Please welcome Jude Sierra with
What It Takes
The connection was instantaneous.
Mere moments after Milo Graham's family relocates to Cape Cod, he meets Andrew Witherell—launching a lifelong friendship built on a foundation of deep bonds, secret forts, and plans for the future. When Milo is called home from college to attend his domineering father's funeral, he and Andrew finally act on their mutual attraction. But doubtful of his worth, Milo severs all ties with his childhood friend. Years later, the men find themselves home again, and their long-held feelings will not be denied. But will they have what it takes to find lasting love?
Andrew gladly lets Milo drive his car; he hates driving, especially when he can play radio DJ and watch the scenery go by. He looks at Milo: the way the fading light before dusk changes the tone of his skin; the way the muscles of his arms stand out and his lips curl as he sings along, awfully, to the radio. Milo smiles at him and Andrew flashes a brief one back, wonders how obvious he’s being, and looks back out the window at the slipping sand that spills onto the road and the ramshackle businesses along the road.
“So what got this bee in your bonnet?” he asks suddenly.
Milo shrugs. “You sound like my grandma.”
“Awesome; I like her. Let’s focus.”
“So... okay.” Milo clears his throat and his fingers tighten on the wheel. “I um, think I have something to tell you. But I’m—”
“Is everything okay?” Andrew interrupts, scanning his memory for any signs of additional distress Milo might have displayed in the last few months.
“Yeah. Well. I mean, um… whatever. But I—”
“What? You’re worrying me.”
Milo sighs and pulls into the parking lot of a restaurant with a giant crab on the roof. “I can’t do this and drive.”
“Okay,” Andrew says slowly, then unbuckles his belt and turns to face him. Milo’s face is a little drawn.
“So, I think I might be gay,” Milo blurts. “I mean, I know. I know I am.” There’s a full minute of silence in the car while Andrew tries to work the words out. Static screeches in his ears, fleetingly numbing his reaction. Focus. He has a few seconds to control his face, to tamp down that sprout of irrational hope seeding despite the chaos, and be ultimately supportive.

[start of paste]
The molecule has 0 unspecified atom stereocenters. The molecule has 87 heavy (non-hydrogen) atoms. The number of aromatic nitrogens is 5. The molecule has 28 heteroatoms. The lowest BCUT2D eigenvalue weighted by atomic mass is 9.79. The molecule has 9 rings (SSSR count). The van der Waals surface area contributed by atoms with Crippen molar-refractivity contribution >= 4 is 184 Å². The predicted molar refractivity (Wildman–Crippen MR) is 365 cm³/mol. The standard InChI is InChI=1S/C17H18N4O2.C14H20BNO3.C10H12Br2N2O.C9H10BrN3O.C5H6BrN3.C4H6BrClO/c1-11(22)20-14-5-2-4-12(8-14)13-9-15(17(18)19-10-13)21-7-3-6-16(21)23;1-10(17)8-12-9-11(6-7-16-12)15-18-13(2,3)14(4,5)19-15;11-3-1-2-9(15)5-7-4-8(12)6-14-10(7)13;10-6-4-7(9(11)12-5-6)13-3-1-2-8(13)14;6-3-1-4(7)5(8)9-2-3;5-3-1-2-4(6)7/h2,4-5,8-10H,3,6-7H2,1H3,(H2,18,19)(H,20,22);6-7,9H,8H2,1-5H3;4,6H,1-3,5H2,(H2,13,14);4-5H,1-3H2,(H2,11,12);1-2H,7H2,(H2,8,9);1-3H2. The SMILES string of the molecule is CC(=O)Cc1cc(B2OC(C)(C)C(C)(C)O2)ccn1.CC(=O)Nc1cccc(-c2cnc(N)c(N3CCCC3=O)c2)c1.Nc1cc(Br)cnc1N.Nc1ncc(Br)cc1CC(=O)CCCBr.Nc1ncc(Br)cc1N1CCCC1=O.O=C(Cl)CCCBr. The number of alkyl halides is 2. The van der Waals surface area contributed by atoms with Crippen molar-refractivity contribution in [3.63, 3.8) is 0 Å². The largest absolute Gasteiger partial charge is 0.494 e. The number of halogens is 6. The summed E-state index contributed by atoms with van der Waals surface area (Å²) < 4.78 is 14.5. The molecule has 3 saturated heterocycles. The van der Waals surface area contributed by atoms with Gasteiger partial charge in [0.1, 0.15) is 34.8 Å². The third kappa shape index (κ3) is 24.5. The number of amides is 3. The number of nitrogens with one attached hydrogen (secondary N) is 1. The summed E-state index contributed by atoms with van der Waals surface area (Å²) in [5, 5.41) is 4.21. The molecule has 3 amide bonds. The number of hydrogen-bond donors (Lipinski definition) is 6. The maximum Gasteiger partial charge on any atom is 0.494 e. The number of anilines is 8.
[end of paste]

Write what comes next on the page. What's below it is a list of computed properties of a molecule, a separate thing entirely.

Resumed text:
“Um.” Andrew licks his lips and tries to pull himself together. That seedling wants to grow into something bigger, and he can’t let it. He looks at Milo’s face, which has morphed into something more vulnerable and worried. Hope is a hollow bell in his chest, ringing loud and dissonant; he wants to vibrate out of his skin with the inappropriateness of his own reactions. This is about Milo, not him. “You aren’t worried that I’m mad or something, are you?” he manages to say.
“I don’t know. Um, your face is doing... a thing,” Milo replies.
Reflexively Andrew puts his hands to his cheeks. His fingers are cold. Okay, so he definitely doesn’t have his face under control. “No, I... wasn’t expecting it, that’s all.” Andrew’s brain, sometimes faster than his mouth, is careening backward. “Maybe I should have had a clue.”
“Well, for starters, you kissed me back.”
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We had an opportunity to ask Jude a few questions. Hi Jude, thanks for joining us today!
Favorite thing about building your own world?
Thanks for having me! I think that my favorite thing is building connections between people. I love getting to describe the natural world around them. I love the setting for What it Takes because the Cape is so beautiful and versatile and such a perfect setting for the tones and shifts of Milo and Andrew’s lives and relationships.
What inspired you to write your first book?
National Novel Writing Month! I was just coming out of a really difficult time in my life after my father passed away. I hadn’t written anything in over a year, and one day I decided to re-read The God of Small Things by Arundhati Roy. The prose is so unusually and startling and unique and inspired me to want to pick up word play and story building again.
Do you have a specific writing style?
I’ve been told that my writing style is lyrical and poetic. I do think that my background in poetry writing comes through in my work. I also do a lot of internal character exposition to explore my stories and my character motivations and actions.
Who are some of the authors that influenced you to write?
So many. I have so many beloved authors and books it’s hard to attribute this to even just a few. As I said above, Roy’s book really motivated me to try. Poet Sharon Olds, whose raw honesty inspired a lot of my poetic style and the idea that each character must be approached with respect and honesty. Diana Gabaldon, who writes stunning, complex historical romances I am in awe of. Stephen King – gosh I read a ton of Stephen King as a kid.
What are some jobs you’ve held?
Have any of them impacted your writing? How? I’ve done a lot of administrative work in various fields – real estate, restaurant and insurance. I hated my job at the insurance company so much I actually wrote my first novel there in an attempt to maintain my sanity. I work in a Writing Center now with college students and also help run a community outreach program with sixth graders from all middle schools in the Lansing area. I love that. Idlewild takes place in a restaurant, so it’s helpful that I have that background, although it’s been a very long time so I’m having to dig through memory banks for some of the administrative stuff linked to running a restaurant.
More about the author:
Connect with author Jude Sierra at JudeSierra.com, on Twitter @JudeSierra, on Goodreads at goodreads.com/Jude_Sierra, and on Facebook at facebook.com/JudeMSierra.
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